A and B finalised their property settlement by consent and A received 50% of the total asset pool. 9 months later, A discovered that B had purchased a property 3 months before the property settlement was finalised with funds that A was not aware existed and were not disclosed.
In a case such as this, A would have a good chance of having the original final property orders overturned on the basis that there was a failure to disclose relevant financial information which if known at the time, would have likely resulted in A receiving more of the total asset pool.
That being said, it is always important that prior to entering into final property orders by consent, to undertake in proper full and frank disclosure of not only your assets, but also your ex-partner’s assets, superannuation and financial resources. You should not rely on simply having the final property orders overturned if that information comes to your attention after the final orders have been made as it is a costly process and not always successful.
Property orders can also be likely overturned in circumstances where one party was coerced or forced into signing property orders by consent. An example of this would include the following:
C and D separated and were negotiating a property settlement. During negotiations, C makes threats of violence against D and tells him/her that they will not hurt them if they sign consent orders. D signs the consent orders without undertaking in proper due diligence, or simply agreeing to the orders, due to the fear of violence.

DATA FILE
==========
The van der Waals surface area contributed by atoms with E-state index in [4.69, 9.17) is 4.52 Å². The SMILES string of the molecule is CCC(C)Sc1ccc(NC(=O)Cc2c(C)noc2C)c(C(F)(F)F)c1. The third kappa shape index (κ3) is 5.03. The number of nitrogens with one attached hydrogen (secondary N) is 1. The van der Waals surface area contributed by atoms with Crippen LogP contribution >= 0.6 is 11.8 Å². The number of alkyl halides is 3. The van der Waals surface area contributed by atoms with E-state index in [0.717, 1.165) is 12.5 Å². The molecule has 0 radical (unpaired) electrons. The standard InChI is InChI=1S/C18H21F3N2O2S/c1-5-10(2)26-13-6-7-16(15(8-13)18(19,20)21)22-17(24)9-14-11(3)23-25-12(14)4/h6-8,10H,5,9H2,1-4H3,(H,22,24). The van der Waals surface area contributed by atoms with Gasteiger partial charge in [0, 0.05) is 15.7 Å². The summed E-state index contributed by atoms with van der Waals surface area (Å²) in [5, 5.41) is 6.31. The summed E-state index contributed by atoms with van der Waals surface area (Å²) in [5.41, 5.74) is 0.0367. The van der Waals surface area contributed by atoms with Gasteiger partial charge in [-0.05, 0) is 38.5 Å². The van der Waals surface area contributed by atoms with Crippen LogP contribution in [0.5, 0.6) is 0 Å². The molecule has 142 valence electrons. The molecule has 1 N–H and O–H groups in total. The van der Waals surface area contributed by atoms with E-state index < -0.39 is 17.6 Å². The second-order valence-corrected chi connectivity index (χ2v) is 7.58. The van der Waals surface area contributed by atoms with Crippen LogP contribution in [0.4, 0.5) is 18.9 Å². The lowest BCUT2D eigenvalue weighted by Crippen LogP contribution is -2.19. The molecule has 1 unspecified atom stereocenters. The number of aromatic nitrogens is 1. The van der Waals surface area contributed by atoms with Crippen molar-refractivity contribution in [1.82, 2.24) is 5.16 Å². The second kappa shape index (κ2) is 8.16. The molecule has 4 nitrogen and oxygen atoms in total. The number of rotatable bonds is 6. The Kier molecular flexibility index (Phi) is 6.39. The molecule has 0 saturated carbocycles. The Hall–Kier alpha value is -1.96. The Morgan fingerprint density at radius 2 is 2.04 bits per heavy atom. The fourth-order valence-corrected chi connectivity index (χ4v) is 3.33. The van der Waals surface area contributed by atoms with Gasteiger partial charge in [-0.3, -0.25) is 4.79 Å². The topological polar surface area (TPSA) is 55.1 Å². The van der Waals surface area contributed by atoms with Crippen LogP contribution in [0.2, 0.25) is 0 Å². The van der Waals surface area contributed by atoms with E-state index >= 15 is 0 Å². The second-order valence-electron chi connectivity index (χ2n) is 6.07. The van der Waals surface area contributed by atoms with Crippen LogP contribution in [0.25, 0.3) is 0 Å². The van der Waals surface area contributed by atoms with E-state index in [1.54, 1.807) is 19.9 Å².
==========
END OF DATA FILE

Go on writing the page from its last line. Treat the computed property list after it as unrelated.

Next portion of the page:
In this case, D may be able to have the consent orders overturned on the basis of duress and coercion.
While there arise circumstances where final property orders can be overturned, the Court is required to finalise property orders on the basis that it will end the financial relationship of the parties. Consequently, there is a reluctance of the Court to re-open a case once the matter has been finalised.
Evidence to support an application to the Court seeking a variance of final property orders should clearly set out the reasons why there would be a miscarriage of justice if the original final property orders remain in place. It should also clearly set out why that information or circumstance that arose, would have resulted in a different division of assets had it been a material fact before the Court on the last occasion.
If you are considering an application to overturn final property orders or are concerned that your final property orders may be overturned, it is essential to obtain legal advice from a practitioner who specialises in Family Law, as it is a very complex area.
Our Family Lawyers are experienced and accredited specialists in Family Law. We can provide expert and tailored advice relevant to your particular circumstance and advise you on the success of any application to vary a final property order and the success of defending against any such application by your ex-partner.
October 29th 2018
Can Property Orders be Changed or Overturned?
Can property orders be changed or overturned once it has been finalised by the Court? When property orders have been…